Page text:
Kevin Mitchell ready to smash Ricky Burns on Saturday
Destiny dawns for Dagenham lightweight Kevin Mitchell on Saturday evening.
A former six time national junior champion and English senior ABA featherweight king whilst still a teenager, it seemed the Cockney with the kayo kick couldn’t miss when, amidst much fanfare, he signed pro forms with Frank Warren, as a baby faced 18 year old, back in July 2003.
Nine years and 34 paid gigs later, ‘Mighty’ Mitchell has been beaten just once – a humiliating May 2010 third round stoppage loss to Australia’s Michael Katsidis, when clearly his head was addled by external problems. The Dagenham Destroyer’ has captured the British and Commonwealth super-featherweight titles plus a couple of Inter-Continental belts, but now has his eye on the big prize.
This Saturday evening, the 27-year-old gets a gilt edged chance to not only redeem himself but also to begin building a lasting legacy when he travels to Glasgow to challenge home hero Ricky Burns for the World Boxing Organization (WBO) World Lightweight title. Here, he assures boxing writer Glynn Evans it is not an opportunity he intends to squander.
Burns v Mitchell is live and exclusive on BoxNation (Sky Ch. 437/Virgin Ch. 546). Join at www.boxnation.com
What did you get out of your tune up against The Dominican Republic’s Felix Lora, who you comprehensively outscored over ten rounds in Bethnal Green last February?
As I was fighting at the York Hall for probably the last time, it was nice to put on a show for my fans while getting a win plus it was good to get some rounds in. That said, I let him off the hook in round ten. He was completely gone but I stepped off him and let him see the finish. He was an honest pro, with a family and he’s got a living to earn. No point me getting him suspended unnecessarily after he’s put a good shift in. Ricky Burns can’t expect such kindness!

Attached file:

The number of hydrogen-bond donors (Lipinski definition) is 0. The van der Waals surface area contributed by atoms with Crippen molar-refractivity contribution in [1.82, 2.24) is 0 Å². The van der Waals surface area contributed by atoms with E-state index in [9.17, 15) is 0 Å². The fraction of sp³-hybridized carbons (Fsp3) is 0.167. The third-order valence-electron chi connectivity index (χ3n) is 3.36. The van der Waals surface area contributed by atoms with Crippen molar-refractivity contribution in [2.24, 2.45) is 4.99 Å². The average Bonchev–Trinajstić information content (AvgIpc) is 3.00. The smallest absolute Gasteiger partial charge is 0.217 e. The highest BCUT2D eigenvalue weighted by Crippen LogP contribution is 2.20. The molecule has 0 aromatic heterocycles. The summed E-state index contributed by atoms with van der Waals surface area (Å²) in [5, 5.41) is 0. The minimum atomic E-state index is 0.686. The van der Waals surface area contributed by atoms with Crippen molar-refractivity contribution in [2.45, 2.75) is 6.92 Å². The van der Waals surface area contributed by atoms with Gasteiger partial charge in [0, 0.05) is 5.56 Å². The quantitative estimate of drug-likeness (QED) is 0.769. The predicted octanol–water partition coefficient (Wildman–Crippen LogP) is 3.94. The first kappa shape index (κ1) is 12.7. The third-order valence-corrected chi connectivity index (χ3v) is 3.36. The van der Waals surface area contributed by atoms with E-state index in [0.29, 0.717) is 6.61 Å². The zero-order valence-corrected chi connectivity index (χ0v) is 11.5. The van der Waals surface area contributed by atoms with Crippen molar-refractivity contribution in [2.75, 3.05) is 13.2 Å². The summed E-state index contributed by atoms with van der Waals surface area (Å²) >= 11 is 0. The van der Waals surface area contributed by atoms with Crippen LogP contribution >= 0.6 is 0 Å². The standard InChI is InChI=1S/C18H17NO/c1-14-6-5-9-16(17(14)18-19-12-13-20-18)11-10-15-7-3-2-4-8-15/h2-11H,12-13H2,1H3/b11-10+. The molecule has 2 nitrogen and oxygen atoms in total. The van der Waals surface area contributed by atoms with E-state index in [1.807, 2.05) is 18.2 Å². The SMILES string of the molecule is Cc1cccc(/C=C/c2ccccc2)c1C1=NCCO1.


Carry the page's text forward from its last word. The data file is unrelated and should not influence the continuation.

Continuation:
While it’s true that you’ve been inconsistent in the past, the grapevine has it that you’re in a very good place mentally right now and have been absolutely flying in training under Jimmy and Mark Tibbs….
That’s true. I’m 27, around my prime so, if I can’t beat the likes of Ricky Burns now, it’ll never happen and I might as well retire.
People keep bringing up the Katsidis defeat and that’s understandable but I was under a lot of stress just then; I’d just split up with me missus.
Bill Ives (head of sponsors Rainham Steel) has really helped me out with so many things and I’ve a lot to thank him for, for sorting my ‘nut’ out. He took me over to Montana, Canada to ‘flush out’ before I really got stuck into training back here.
There was a big gym for me over there plus I was running in the mountains. Bill helped get me sorted. Right now, I’m having a happy life. I’ve been living really healthily for the past three or four months. I’m dedicating this fight to Bill plus Mitchell Huth, my brave little cousin who passed with cancer recently.
Also, the Tibbses, Mark and Jimmy, have got me set perfect for this. Every fight they prepare me differently, prepare me specifically to the opponent that I’m facing. I’ve been away at a farm in Essex, away from my kids, getting my body and my mind right.